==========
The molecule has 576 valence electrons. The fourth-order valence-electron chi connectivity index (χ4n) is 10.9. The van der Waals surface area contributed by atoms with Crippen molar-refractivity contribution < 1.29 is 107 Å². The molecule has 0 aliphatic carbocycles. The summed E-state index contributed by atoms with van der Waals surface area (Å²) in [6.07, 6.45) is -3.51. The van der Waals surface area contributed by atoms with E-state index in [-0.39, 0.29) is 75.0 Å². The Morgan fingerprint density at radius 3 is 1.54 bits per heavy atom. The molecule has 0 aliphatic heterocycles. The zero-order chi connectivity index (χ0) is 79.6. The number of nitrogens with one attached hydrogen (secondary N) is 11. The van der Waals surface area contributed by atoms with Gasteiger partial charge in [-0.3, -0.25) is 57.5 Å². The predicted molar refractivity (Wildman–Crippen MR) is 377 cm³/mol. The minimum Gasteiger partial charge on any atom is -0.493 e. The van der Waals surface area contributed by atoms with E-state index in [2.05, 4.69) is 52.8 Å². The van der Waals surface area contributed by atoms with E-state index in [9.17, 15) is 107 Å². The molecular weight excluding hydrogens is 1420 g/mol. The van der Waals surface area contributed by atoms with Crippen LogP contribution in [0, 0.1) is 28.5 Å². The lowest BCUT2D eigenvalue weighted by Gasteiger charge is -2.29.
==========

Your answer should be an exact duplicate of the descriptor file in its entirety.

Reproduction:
The molecule has 576 valence electrons. The fourth-order valence-electron chi connectivity index (χ4n) is 10.9. The van der Waals surface area contributed by atoms with Crippen molar-refractivity contribution < 1.29 is 107 Å². The molecule has 0 aliphatic carbocycles. The summed E-state index contributed by atoms with van der Waals surface area (Å²) in [6.07, 6.45) is -3.51. The van der Waals surface area contributed by atoms with E-state index in [-0.39, 0.29) is 75.0 Å². The Morgan fingerprint density at radius 3 is 1.54 bits per heavy atom. The molecule has 0 aliphatic heterocycles. The zero-order chi connectivity index (χ0) is 79.6. The number of nitrogens with one attached hydrogen (secondary N) is 11. The van der Waals surface area contributed by atoms with Gasteiger partial charge in [-0.3, -0.25) is 57.5 Å². The predicted molar refractivity (Wildman–Crippen MR) is 377 cm³/mol. The minimum Gasteiger partial charge on any atom is -0.493 e. The van der Waals surface area contributed by atoms with E-state index in [2.05, 4.69) is 52.8 Å². The van der Waals surface area contributed by atoms with E-state index in [9.17, 15) is 107 Å². The molecular weight excluding hydrogens is 1420 g/mol. The van der Waals surface area contributed by atoms with Crippen LogP contribution in [0, 0.1) is 28.5 Å². The lowest BCUT2D eigenvalue weighted by Gasteiger charge is -2.29.